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Engagement in the local community and civic socialisation: an analysis of neighbourhood and household context using the British Household Panel Survey -PhD thesis-


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This thesis sets out to examine the notion that social context
throughout the life course plays an important role in the development of
social capital. It explores this using the British Household Panel
Survey (BHPS), a longitudinal data set, using data from England and
Wales. It argues that social capital can be thought of as being composed
of different dimensions which develop differentially over time. It
frames the research within the context of the local community and
examines three distinct dimensions of social capital: participation in
local groups, neighbourhood attachment, and interpersonal trust.
Frameworks are developed within which each is hypothesised to develop at
different times and within different contexts. Different expectations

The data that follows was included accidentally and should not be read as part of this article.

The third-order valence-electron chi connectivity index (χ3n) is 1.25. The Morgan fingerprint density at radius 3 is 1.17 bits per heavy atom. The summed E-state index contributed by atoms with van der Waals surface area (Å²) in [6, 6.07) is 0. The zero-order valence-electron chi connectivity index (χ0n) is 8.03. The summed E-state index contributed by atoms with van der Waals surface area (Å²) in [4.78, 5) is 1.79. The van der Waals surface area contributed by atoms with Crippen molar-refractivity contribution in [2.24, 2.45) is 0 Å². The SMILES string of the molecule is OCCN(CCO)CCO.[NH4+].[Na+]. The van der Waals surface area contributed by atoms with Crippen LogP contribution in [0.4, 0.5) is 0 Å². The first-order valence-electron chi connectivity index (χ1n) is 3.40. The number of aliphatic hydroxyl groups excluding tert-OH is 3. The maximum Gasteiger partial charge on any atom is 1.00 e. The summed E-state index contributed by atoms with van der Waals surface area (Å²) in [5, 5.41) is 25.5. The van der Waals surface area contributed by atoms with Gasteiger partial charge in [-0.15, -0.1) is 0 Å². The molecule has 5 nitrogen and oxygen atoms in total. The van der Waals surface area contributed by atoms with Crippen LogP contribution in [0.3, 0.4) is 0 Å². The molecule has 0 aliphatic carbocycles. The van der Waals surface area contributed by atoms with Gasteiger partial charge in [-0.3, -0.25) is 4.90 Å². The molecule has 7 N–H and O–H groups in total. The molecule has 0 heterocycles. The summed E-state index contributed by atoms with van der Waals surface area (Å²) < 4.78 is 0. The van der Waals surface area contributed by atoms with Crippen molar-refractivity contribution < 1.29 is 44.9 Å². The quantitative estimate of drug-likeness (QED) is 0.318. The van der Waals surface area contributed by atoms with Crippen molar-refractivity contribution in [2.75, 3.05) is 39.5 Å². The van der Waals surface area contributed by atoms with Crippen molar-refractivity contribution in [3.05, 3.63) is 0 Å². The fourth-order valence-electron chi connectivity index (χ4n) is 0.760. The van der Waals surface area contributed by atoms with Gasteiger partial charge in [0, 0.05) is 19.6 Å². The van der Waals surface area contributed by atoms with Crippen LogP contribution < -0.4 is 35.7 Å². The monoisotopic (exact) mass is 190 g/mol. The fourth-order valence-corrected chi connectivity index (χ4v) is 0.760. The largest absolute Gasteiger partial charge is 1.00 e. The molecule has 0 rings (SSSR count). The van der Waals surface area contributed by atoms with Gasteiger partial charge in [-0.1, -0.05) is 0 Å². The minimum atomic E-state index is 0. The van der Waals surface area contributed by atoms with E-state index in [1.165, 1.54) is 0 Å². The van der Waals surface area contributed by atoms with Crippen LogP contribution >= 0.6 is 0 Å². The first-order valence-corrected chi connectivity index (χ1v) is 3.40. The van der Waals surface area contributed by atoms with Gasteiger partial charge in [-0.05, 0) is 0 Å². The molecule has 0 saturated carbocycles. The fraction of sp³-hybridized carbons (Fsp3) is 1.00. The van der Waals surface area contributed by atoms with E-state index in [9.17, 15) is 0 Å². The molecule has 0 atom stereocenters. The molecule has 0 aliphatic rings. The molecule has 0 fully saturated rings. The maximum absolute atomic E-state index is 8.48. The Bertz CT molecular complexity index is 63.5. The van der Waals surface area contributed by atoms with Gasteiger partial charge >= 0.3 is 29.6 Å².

are outlined which suggest how they should develop within a view of
social capital based on Putnam (2000) and his predictions concerning
social participation and trust. These are contrasted with theories and
findings form the literature on political socialisation and Uslaner’s
(2002) conception of trust as a deep rooted moral trait. It is shown
that participation in local groups, neighbourhood attachment and
interpersonal trust, do develop at different stages and in different
contexts. Moreover, it is shown that growing up in a highly trusting
environment may predict participation and engagement later in life.


Social Capital and Life Course Analysis



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